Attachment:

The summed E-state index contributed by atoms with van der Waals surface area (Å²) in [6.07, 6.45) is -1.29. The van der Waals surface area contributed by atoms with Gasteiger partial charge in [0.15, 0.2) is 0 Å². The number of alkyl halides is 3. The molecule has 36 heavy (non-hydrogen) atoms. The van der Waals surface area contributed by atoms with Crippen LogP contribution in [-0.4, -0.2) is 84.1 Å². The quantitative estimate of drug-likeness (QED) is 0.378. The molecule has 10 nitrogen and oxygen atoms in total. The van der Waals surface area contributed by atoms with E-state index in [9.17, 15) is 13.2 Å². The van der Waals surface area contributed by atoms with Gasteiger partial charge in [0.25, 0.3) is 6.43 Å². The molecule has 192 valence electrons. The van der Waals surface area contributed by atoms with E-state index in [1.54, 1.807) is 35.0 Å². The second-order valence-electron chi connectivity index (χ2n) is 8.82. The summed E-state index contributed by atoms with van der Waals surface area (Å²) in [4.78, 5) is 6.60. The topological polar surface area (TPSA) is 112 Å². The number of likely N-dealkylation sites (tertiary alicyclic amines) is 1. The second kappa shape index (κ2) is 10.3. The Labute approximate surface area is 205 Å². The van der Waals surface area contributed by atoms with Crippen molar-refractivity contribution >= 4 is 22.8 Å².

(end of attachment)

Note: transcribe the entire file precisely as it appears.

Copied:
The summed E-state index contributed by atoms with van der Waals surface area (Å²) in [6.07, 6.45) is -1.29. The van der Waals surface area contributed by atoms with Gasteiger partial charge in [0.15, 0.2) is 0 Å². The number of alkyl halides is 3. The molecule has 36 heavy (non-hydrogen) atoms. The van der Waals surface area contributed by atoms with Crippen LogP contribution in [-0.4, -0.2) is 84.1 Å². The quantitative estimate of drug-likeness (QED) is 0.378. The molecule has 10 nitrogen and oxygen atoms in total. The van der Waals surface area contributed by atoms with E-state index in [9.17, 15) is 13.2 Å². The van der Waals surface area contributed by atoms with Gasteiger partial charge in [0.25, 0.3) is 6.43 Å². The molecule has 192 valence electrons. The van der Waals surface area contributed by atoms with E-state index in [1.54, 1.807) is 35.0 Å². The second-order valence-electron chi connectivity index (χ2n) is 8.82. The summed E-state index contributed by atoms with van der Waals surface area (Å²) in [4.78, 5) is 6.60. The topological polar surface area (TPSA) is 112 Å². The number of likely N-dealkylation sites (tertiary alicyclic amines) is 1. The second kappa shape index (κ2) is 10.3. The Labute approximate surface area is 205 Å². The van der Waals surface area contributed by atoms with Crippen molar-refractivity contribution >= 4 is 22.8 Å².